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Titre: Environmental chemicals and disorders of sex differentiation in male newborn
Année: 2002
Auteurs: - Sultan Ch.
Spécialité: Pédiatrie
Theme: Differentiation sexuelle

Environmental chemicals
and disorders of sex differentiation in male newborn

Charles Sultan (1-2), Françoise Paris (1-2), Claire Jeandel (1) and Béatrice Terouanne (2)

(1) Unité d'Endocrinologie Pédiatrique, Service de Pédiatrie I, Hôpital A. de Villeneuve, Montpellier, France
(2) Unité INSERM U-439, Pathologie Moléculaire des Récepteurs et Service d'Hormonologie Hopital Lapeyronie, Montpellier, France


Over the past twenty years, the documented increase in the disorders of male sexual differentiation, such as hypospadias, cryptorchidism, and micropenis, has led to the suspicion that environmental chemicals are detrimental to normal male genital development in utero. Male sexual differentiation is critically dependent on the normal action of androgens, and unbalanced androgen/estrogen ratios can disturb it.
Environmental xenoestrogens (such as herbicides, pesticides, PCBs, plasticizers, and polystyrenes) that mimic estrogens or environmental antiandrogens (such as polyaromatic hydrocarbons, linuron, vinclozolin and pp'DDE) that disturb endocrine balance, cause demasculinizing effects in the male fetus. These environmental chemicals are often referred to as endocrine disruptors: they are thought to mimic endogenous estrogens by entering the cell, binding to the receptor and activating transcription, they may also antagonize normal androgen action.
We have established numerous cell lines to assess the estrogenicity and antiandrogenicity of compounds found in the environment and to identify new products present in wastewater effluents that are able to disrupt endocrine functions. Several cell lines responding to estrogens have been obtained in our group, including cells with different enzymatic equipment and cells expressing chimeric receptor or natural estrogen receptors a and b. These cell lines have proved to be useful for assessing the biological activity of pesticides, fungicides and the chemicals found in plastic or discarded in the environment.
In order to generate a powerful tool for the investigation of androgen action and the rapid screening of potential antagonists, we developed a new stable prostatic cell line. The PALM cell line is an original cellular model to characterize the response of hAR, and it provides an easy and rapid bioluminescent test to identify new antagonists. We also developed a model based on a fusion protein between the androgen receptor (AR) and the green fluorescent protein (GFP) to study the intracellular dynamics of AR. The GFP-AR model was applied to define the ability of several xenoestrogens and antiandrogens to inhibit the nuclear transfer of AR.
The ubiquitous presence of endocrine disruptors in the environment and the increased incidence of neonatal genital malformation support the hypothesis that disturbed male sexual differentiation may in some cases be caused by increased exposure to environmental xenoestrogens and/or antiandrogens.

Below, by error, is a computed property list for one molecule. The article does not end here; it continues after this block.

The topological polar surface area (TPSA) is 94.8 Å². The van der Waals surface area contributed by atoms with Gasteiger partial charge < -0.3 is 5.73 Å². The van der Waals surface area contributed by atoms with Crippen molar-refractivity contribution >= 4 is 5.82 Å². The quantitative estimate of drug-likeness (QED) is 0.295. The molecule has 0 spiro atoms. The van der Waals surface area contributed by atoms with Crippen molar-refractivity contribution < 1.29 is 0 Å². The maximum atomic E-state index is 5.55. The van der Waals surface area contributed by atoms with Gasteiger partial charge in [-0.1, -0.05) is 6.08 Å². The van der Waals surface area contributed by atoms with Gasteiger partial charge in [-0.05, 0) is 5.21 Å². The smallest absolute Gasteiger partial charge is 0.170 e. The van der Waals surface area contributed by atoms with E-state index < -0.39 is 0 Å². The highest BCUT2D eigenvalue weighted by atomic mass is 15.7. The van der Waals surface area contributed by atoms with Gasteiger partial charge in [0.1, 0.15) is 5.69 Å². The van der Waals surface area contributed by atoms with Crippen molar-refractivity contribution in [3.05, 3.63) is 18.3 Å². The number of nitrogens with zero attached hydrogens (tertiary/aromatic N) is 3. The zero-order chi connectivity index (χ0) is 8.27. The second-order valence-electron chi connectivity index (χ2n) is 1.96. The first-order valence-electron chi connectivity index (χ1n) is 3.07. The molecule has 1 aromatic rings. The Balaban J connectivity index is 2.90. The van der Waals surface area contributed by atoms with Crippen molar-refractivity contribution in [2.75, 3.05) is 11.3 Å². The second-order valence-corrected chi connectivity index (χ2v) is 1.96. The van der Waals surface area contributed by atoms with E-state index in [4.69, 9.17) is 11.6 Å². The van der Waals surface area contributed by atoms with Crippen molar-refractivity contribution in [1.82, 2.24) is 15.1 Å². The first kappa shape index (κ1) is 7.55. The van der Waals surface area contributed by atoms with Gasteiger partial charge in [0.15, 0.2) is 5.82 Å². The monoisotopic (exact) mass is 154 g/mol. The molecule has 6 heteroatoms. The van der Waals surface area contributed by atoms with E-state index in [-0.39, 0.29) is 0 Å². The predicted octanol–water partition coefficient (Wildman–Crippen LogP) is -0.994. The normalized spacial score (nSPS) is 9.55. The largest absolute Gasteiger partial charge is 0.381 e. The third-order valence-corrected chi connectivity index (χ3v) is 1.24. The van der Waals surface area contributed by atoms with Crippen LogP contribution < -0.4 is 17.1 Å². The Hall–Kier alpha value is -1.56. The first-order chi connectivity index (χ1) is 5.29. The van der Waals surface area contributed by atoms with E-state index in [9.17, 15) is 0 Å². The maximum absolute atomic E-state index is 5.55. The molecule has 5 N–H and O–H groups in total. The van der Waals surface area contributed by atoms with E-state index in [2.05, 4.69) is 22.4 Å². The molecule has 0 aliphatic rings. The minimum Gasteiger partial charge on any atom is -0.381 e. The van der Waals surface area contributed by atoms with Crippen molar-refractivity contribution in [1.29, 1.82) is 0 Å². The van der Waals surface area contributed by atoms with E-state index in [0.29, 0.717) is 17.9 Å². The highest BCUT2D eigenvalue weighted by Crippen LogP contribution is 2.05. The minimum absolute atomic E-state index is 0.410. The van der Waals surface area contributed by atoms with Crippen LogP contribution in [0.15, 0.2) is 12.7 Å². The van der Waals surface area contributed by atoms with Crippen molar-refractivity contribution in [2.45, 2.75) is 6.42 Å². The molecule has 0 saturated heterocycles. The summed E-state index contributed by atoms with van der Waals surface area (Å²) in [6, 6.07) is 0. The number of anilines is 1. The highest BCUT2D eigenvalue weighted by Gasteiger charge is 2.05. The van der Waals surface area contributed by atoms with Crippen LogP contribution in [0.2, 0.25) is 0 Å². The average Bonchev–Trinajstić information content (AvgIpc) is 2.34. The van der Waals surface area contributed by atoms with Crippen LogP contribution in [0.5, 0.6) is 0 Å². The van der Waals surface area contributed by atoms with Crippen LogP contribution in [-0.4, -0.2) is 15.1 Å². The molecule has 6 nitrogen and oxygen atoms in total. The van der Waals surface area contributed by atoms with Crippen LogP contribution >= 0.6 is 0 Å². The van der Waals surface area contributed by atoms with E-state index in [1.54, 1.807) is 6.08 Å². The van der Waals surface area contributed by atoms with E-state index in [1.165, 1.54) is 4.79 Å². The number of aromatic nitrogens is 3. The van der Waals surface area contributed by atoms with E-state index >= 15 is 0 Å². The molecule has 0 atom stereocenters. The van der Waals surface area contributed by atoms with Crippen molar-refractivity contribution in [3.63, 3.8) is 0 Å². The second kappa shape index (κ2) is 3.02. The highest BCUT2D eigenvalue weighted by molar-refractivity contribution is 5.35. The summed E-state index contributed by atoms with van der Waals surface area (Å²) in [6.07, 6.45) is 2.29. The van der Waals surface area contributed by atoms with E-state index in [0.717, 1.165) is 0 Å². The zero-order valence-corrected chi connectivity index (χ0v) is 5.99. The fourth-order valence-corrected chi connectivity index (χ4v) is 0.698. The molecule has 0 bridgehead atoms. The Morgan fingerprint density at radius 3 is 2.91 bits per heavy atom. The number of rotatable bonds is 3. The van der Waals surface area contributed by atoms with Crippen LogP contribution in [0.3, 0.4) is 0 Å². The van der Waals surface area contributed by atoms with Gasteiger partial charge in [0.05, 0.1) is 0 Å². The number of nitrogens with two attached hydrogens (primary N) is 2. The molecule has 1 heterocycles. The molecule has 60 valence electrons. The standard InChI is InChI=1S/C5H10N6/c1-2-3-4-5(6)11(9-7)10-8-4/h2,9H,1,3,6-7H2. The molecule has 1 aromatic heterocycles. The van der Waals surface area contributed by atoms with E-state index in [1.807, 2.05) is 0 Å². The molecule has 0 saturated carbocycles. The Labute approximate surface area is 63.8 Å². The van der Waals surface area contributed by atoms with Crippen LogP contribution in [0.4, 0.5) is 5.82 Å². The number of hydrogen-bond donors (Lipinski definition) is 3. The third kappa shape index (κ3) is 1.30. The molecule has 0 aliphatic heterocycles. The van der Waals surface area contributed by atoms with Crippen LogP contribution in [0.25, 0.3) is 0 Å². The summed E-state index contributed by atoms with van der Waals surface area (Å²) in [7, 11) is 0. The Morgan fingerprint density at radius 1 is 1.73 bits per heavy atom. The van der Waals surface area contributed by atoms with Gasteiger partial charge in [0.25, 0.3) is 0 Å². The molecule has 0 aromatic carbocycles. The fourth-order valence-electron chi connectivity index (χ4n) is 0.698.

There is great concern that the incidence of congenital disorders of male sexual differentiation is increasing. Several reports indicate an increase in the prevalence rates of cryptorchidism, hypospadias and micropenis [1]. It has been hypothesized that the adverse trends in male sexual differentiation are related to environmental xenoestrogens and/or antiandrogens, which may disrupt normal sex differentiation during fetal life. In this short review, we summarize the secular trends in the incidence of disorders of male sex differentiation, the occurrence of genital abnormalities in the sons of women exposed to diethylstilbestrol during pregnancy, and the adverse effects of prenatal estrogen and antiandrogen treatment in experimental animals and in human male fetus. We also report the main environmental chemicals with known estrogenic and/or antiandrogenic effects. Special attention is given to the testing strategies for evaluation of estrogenic-like or antiandrogenic activity of potential environmental disruptors [2].

1. Epidemiologic studies

International data taken from registries indicate an increase in the prevalence of neonatal cryptorchidism and hypospadias. For example, in England, the prevalence rate of cryptorchidism has doubled within the last 25 years (1952: 1.4%; 1977: 2.9%). During this same period, the incidence of hypospadias has significantly increased in Europe (England, Hungary, France), as well as in the United States. This increasing trend in abnormalities of male sex differentiation raises the question of whether they are caused by environmental endocrine disruptors during pregnancy [3].

2. Effects of DES

The effects of diethylstilbestrol (DES) provide an unfortunate model of how a potent estrogenic chemical prescribed during gestation can alter fetal sex differentiation in human. The occurrence of genital abnormalities in the sons of women exposed to DES during pregnancy is noteworthy: 20.8% of the males exposed to DES in utero had epididymal cysts (vs 4.9% in controls), 4.4% had hypospadias (vs 1.1% in controls), 11.4% presented with cryptorchidism and hypoplastic testes (vs 2.1% in controls), and 1.5% had micropenis (vs 0% in controls) [4].